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Year B, Cycle II

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HOW GOD IS WITH US

Liturgical Colour: 

Jer. 3:14-17 & Mt. 13:18-23

There are different ways to receive God's word - joyfully and fruitfully, or with indifference, resentment and frustration. Sadly we can even just reject it. That is the meaning of today's Gospel parable.

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WE MUST NEVER TAKE GOD FOR GRANTED

Liturgical Colour: 

Jer. 2:1-3, 7-8, 12-13 & Mt. 13:1-17

Both of today's readings, I find, are very sad. God and His Son Jesus have done so much for us and we do not return the love and adoration He is due.

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WE SHOULD BEAR FRUIT IN THE MIDST OF ADVERSITIES

Liturgical Colour: 

Jer. 1:1, 4-10 & Mt. 13:1-9

A series of 15 readings from Jeremiah begins today. He was reluctant to accept the call from God in 626 BC because of his youth, but God told him, “Before l formed you in the womb I knew you … l have appointed you as prophet to the nations.”

The first part of Jeremiah's ministry occurred during the reign of the devout king Josiah who in 622 began a series of religious reforms. During that era Jeremiah's words were like the seed spoken of by Jesus, which fell on good soil and yielded a rich harvest. But then things changed.

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HOW TO BE AKIN TO JESUS

Liturgical Colour: 

Micah 7:14-15, 18-20 & Mt. 12:46-50

Today's First Reading is a beautiful prayer asking God to shepherd His people. From an early period in the Old Testament era God as Shepherd was a warm and heartening image for the people. Jesus used that image for Himself, and for centuries later it still held much meaning while society continued seeing shepherds and grazing sheep.

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WHAT GOD ASKS OF US...

Liturgical Colour: 

Micah 6:1-4, 6-8 & Mt. 12:38-42

The court scene in today's reading is of cosmic dimensions. All of Nature is called upon to be a witness in this trial of the people, in which God is both prosecutor and judge. Despite all that God has done for them, the people have been unfaithful, thinking that external religious rites could substitute for a life of true devotion. The people have no case. They deserved to be condemned.

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'DRAT! I HAVE TO CHANGE MY PLANS'

Liturgical Colour: 

Mk. 6: 30-34

Jesus planned a short break for Himself and His Apostles. They needed it. As Saint Mark says, “There were so many coming and going that the apostles had no time even to eat.” The details are not given but doubtless there was some planning and eager anticipation. But then they were confronted with a crowd of needy people reaching out for help.

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WE MUST ACT IN JUSTICE – BUT WITH LOVE TOWARDS ALL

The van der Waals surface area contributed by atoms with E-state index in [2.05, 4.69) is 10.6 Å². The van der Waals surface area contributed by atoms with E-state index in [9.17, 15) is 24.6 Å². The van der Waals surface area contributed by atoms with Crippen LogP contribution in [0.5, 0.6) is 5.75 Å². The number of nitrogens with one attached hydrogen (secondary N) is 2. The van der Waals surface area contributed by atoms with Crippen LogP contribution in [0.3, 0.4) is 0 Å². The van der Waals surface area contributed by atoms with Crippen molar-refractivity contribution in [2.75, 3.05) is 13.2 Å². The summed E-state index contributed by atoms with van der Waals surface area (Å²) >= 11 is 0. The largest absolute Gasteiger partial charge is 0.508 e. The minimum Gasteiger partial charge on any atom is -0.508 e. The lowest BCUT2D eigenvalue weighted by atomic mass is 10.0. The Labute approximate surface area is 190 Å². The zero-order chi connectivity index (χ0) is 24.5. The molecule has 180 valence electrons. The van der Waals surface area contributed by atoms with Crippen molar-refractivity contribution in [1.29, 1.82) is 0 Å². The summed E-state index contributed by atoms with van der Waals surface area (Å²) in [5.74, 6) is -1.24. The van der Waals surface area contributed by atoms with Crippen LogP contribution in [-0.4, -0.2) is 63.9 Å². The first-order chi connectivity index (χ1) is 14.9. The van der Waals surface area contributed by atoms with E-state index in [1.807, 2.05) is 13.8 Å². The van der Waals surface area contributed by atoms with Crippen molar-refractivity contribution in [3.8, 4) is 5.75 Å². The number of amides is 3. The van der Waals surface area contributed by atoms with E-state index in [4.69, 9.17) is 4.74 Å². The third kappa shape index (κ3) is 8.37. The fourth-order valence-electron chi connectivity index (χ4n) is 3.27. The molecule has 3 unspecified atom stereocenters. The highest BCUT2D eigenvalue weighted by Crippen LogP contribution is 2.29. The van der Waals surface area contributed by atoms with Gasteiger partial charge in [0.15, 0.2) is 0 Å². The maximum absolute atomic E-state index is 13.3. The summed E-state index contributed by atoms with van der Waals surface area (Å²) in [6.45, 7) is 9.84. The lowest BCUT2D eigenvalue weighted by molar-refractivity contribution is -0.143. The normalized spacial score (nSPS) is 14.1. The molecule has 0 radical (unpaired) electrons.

Liturgical Colour: 

Micah 2:1-5 & Mt. 12:14-21

Some scholars have referred to the prophets of the Old Testament as being the conscience of the people of God. Micah, a contemporary of Isaiah, was one of these men. In today's reading he attacks the wealthy landowners who have been dispossessing the poor by illegal means. He condemns exploitation of the underprivileged.

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GOD SPEAKS TO US IN SUBTLE WAYS

Liturgical Colour: 

Is. 38:1-6, 21-22, 7-8 & Mt. 12:1-8

Hezekiah, king of Judah, was desperate. Sennacherib, the Assyrian king, had declared war on all the fortified cities of Judah and captured them. Now he was heading towards Jerusalem, the capital and Hezekiah's home. To make matters even worse, Hezekiah was facing a mortal illness. He turned to God in fervent prayer, and the Lord sent Isaiah with a message: Hezekiah would be healed, and the Lord would rescue the city.

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OUR SAVIOUR'S LOVE FOR US

Liturgical Colour: 

Is. 26:7-9, 16-19 &n Mt. 11:28-30

A loving husband and wife who really want children look forward to the birth of their first child. The thought of bringing a child into the world fills them with joy. Imagine a wife who is convinced that she is pregnant, tells a delighted husband and then visits the doctor who, instead of confirming her pregnancy, has to inform her that she has been mistaken. It is a bitter disappointment although they hope that a child will be theirs in the future.

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GOD'S SPECIAL LOVE FOR THE CHILDLIKE

Liturgical Colour: 

Is. 10:5-7, 13-16 & Mt. 11:25-27

Today's First Reading from the prophet Isaiah has a strange and bellicose ring to it. We must understand its background. At that time Assyria was the great military power bent on conquering all its neighbours. In their pride they attributed their victories to their own power and to Ashur their national god. But Isaiah knew and proclaimed that Assyria was but an instrument in the hands of God to purify sinful Judah, and that God would in time humble Assyria.

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